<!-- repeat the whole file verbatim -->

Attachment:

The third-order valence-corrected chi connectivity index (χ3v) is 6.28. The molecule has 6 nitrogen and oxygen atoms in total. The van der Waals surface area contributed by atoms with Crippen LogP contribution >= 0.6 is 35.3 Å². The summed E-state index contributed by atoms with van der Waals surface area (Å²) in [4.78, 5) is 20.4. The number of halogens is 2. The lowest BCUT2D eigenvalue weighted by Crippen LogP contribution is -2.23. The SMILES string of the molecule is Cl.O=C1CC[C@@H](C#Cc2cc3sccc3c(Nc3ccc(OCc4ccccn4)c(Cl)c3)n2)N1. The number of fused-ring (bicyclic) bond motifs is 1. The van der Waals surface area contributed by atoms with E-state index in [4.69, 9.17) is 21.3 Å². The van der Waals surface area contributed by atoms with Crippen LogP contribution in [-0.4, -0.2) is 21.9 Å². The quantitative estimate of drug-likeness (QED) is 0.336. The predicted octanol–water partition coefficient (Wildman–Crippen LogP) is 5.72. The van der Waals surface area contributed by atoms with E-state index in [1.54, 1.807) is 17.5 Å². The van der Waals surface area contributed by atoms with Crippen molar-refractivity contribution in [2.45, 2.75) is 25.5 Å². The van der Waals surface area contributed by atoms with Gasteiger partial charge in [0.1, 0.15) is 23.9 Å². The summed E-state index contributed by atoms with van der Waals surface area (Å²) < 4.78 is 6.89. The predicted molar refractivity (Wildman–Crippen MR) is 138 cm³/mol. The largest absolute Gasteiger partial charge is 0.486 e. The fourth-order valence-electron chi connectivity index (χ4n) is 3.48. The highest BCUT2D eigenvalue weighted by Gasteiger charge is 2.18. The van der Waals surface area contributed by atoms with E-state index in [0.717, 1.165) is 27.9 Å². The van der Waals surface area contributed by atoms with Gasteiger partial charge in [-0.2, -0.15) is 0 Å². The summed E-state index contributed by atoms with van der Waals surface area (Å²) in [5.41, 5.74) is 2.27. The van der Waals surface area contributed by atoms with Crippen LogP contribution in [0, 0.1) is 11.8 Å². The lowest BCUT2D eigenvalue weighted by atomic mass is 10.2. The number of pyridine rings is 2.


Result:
The third-order valence-corrected chi connectivity index (χ3v) is 6.28. The molecule has 6 nitrogen and oxygen atoms in total. The van der Waals surface area contributed by atoms with Crippen LogP contribution >= 0.6 is 35.3 Å². The summed E-state index contributed by atoms with van der Waals surface area (Å²) in [4.78, 5) is 20.4. The number of halogens is 2. The lowest BCUT2D eigenvalue weighted by Crippen LogP contribution is -2.23. The SMILES string of the molecule is Cl.O=C1CC[C@@H](C#Cc2cc3sccc3c(Nc3ccc(OCc4ccccn4)c(Cl)c3)n2)N1. The number of fused-ring (bicyclic) bond motifs is 1. The van der Waals surface area contributed by atoms with E-state index in [4.69, 9.17) is 21.3 Å². The van der Waals surface area contributed by atoms with Crippen LogP contribution in [-0.4, -0.2) is 21.9 Å². The quantitative estimate of drug-likeness (QED) is 0.336. The predicted octanol–water partition coefficient (Wildman–Crippen LogP) is 5.72. The van der Waals surface area contributed by atoms with E-state index in [1.54, 1.807) is 17.5 Å². The van der Waals surface area contributed by atoms with Crippen molar-refractivity contribution in [2.45, 2.75) is 25.5 Å². The van der Waals surface area contributed by atoms with Gasteiger partial charge in [0.1, 0.15) is 23.9 Å². The summed E-state index contributed by atoms with van der Waals surface area (Å²) < 4.78 is 6.89. The predicted molar refractivity (Wildman–Crippen MR) is 138 cm³/mol. The largest absolute Gasteiger partial charge is 0.486 e. The fourth-order valence-electron chi connectivity index (χ4n) is 3.48. The highest BCUT2D eigenvalue weighted by Gasteiger charge is 2.18. The van der Waals surface area contributed by atoms with E-state index in [0.717, 1.165) is 27.9 Å². The van der Waals surface area contributed by atoms with Gasteiger partial charge in [-0.2, -0.15) is 0 Å². The summed E-state index contributed by atoms with van der Waals surface area (Å²) in [5.41, 5.74) is 2.27. The van der Waals surface area contributed by atoms with Crippen LogP contribution in [0, 0.1) is 11.8 Å². The lowest BCUT2D eigenvalue weighted by atomic mass is 10.2. The number of pyridine rings is 2.